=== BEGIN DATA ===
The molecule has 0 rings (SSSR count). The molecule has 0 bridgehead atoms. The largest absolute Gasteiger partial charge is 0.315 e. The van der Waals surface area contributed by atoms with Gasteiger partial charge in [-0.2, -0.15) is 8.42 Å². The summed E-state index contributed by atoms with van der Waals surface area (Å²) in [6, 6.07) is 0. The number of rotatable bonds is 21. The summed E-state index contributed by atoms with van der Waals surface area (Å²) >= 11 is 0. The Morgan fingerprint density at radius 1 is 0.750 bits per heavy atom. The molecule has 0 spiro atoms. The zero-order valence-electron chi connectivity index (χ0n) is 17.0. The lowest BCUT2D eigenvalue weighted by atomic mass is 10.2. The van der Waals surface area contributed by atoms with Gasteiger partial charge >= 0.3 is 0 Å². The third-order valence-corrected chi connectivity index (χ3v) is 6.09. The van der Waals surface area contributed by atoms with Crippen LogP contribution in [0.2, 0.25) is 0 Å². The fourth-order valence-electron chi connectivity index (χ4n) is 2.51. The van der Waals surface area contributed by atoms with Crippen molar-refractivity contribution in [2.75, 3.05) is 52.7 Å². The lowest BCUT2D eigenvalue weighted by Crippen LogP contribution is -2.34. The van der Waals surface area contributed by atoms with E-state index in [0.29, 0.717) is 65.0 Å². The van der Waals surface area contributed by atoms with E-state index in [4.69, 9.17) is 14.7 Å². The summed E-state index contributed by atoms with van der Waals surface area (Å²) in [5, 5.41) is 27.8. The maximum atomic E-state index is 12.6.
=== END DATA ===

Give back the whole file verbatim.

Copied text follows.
The molecule has 0 rings (SSSR count). The molecule has 0 bridgehead atoms. The largest absolute Gasteiger partial charge is 0.315 e. The van der Waals surface area contributed by atoms with Gasteiger partial charge in [-0.2, -0.15) is 8.42 Å². The summed E-state index contributed by atoms with van der Waals surface area (Å²) in [6, 6.07) is 0. The number of rotatable bonds is 21. The summed E-state index contributed by atoms with van der Waals surface area (Å²) >= 11 is 0. The Morgan fingerprint density at radius 1 is 0.750 bits per heavy atom. The molecule has 0 spiro atoms. The zero-order valence-electron chi connectivity index (χ0n) is 17.0. The lowest BCUT2D eigenvalue weighted by atomic mass is 10.2. The van der Waals surface area contributed by atoms with Gasteiger partial charge >= 0.3 is 0 Å². The third-order valence-corrected chi connectivity index (χ3v) is 6.09. The van der Waals surface area contributed by atoms with Crippen LogP contribution in [0.2, 0.25) is 0 Å². The fourth-order valence-electron chi connectivity index (χ4n) is 2.51. The van der Waals surface area contributed by atoms with Crippen molar-refractivity contribution in [2.75, 3.05) is 52.7 Å². The lowest BCUT2D eigenvalue weighted by Crippen LogP contribution is -2.34. The van der Waals surface area contributed by atoms with E-state index in [0.29, 0.717) is 65.0 Å². The van der Waals surface area contributed by atoms with E-state index in [4.69, 9.17) is 14.7 Å². The summed E-state index contributed by atoms with van der Waals surface area (Å²) in [5, 5.41) is 27.8. The maximum atomic E-state index is 12.6.